**robertogreco + adaptivelearning + blendedlearning**
1

"If all you've ever heard in your life is Neil Diamond's music, you might think we've invented something quite amazing there. Your iPod contains the entire universe of music. If you've heard any other music at all, you might still be impressed by this infinite iPod. Neil wrote a lot of music after all, some of it good. But you'll know we're missing out on quite a lot also.

So it is with the futurists, many of whom have never been in a class where math was anything but watching someone lecture about a procedure and then replicating that procedure twenty times on a piece of paper. That entire universe fits neatly within a computer-adaptive model of learning.

But for math educators who have experienced math as a social process where students conjecture and argue with each other about their conjectures, where one student's messy handwritten work offers another student a revelation about her own work, a process which by definition can't be individualized or self-paced, computer-adaptive mathematics starts to seem rather limited.

Lectures and procedural fluency are an important aspect of a student's mathematics education but they are to the universe of math experiences as Neil Diamond is to all the other amazing artists who aren't Neil Diamond.

If I could somehow convince the futurists to see math the same way, I imagine our conversations would become a lot more productive.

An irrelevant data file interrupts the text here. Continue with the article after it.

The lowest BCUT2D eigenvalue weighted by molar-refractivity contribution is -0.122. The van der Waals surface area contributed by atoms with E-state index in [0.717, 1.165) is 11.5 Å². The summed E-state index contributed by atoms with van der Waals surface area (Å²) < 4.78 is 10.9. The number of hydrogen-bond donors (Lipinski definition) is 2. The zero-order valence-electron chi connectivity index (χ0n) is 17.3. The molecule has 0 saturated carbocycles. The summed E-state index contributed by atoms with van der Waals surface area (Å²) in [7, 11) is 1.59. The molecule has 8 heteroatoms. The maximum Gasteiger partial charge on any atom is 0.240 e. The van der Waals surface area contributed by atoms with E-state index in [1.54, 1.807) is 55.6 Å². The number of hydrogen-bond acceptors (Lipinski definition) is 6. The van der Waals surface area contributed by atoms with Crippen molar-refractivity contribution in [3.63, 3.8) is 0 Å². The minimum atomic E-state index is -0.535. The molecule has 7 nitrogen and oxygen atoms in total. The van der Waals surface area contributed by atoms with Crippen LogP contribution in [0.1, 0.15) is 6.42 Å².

BTW. While I'm here, Justin Reich wrote an extremely thoughtful series of posts on adaptive learning last month that I can't recommend enough:

Blended Learning, But The Data Are Useless

http://blogs.edweek.org/edweek/edtechresearcher/2014/04/blended_learning_but_the_data_are_useless.html

Nudging, Priming, and Motivating in Blended Learning

http://blogs.edweek.org/edweek/edtechresearcher/2014/04/nudging_priming_and_motivating_in_blended_learning.html

Computers Can Assess What Computers Do Best

http://blogs.edweek.org/edweek/edtechresearcher/2014/04/computers_can_assess_what_computers_do_best.html "

danmeyer
edtech
adaptivelearning
education
2014
blendedlearning
lectures
neildiamond
computing
computers
closedsystems
transcontextualization
via:lukeneff
transcontextualism
So it is with the futurists, many of whom have never been in a class where math was anything but watching someone lecture about a procedure and then replicating that procedure twenty times on a piece of paper. That entire universe fits neatly within a computer-adaptive model of learning.

But for math educators who have experienced math as a social process where students conjecture and argue with each other about their conjectures, where one student's messy handwritten work offers another student a revelation about her own work, a process which by definition can't be individualized or self-paced, computer-adaptive mathematics starts to seem rather limited.

Lectures and procedural fluency are an important aspect of a student's mathematics education but they are to the universe of math experiences as Neil Diamond is to all the other amazing artists who aren't Neil Diamond.

If I could somehow convince the futurists to see math the same way, I imagine our conversations would become a lot more productive.

BTW. While I'm here, Justin Reich wrote an extremely thoughtful series of posts on adaptive learning last month that I can't recommend enough:

Blended Learning, But The Data Are Useless

http://blogs.edweek.org/edweek/edtechresearcher/2014/04/blended_learning_but_the_data_are_useless.html

Nudging, Priming, and Motivating in Blended Learning

http://blogs.edweek.org/edweek/edtechresearcher/2014/04/nudging_priming_and_motivating_in_blended_learning.html

Computers Can Assess What Computers Do Best

http://blogs.edweek.org/edweek/edtechresearcher/2014/04/computers_can_assess_what_computers_do_best.html "

may 2014 by robertogreco

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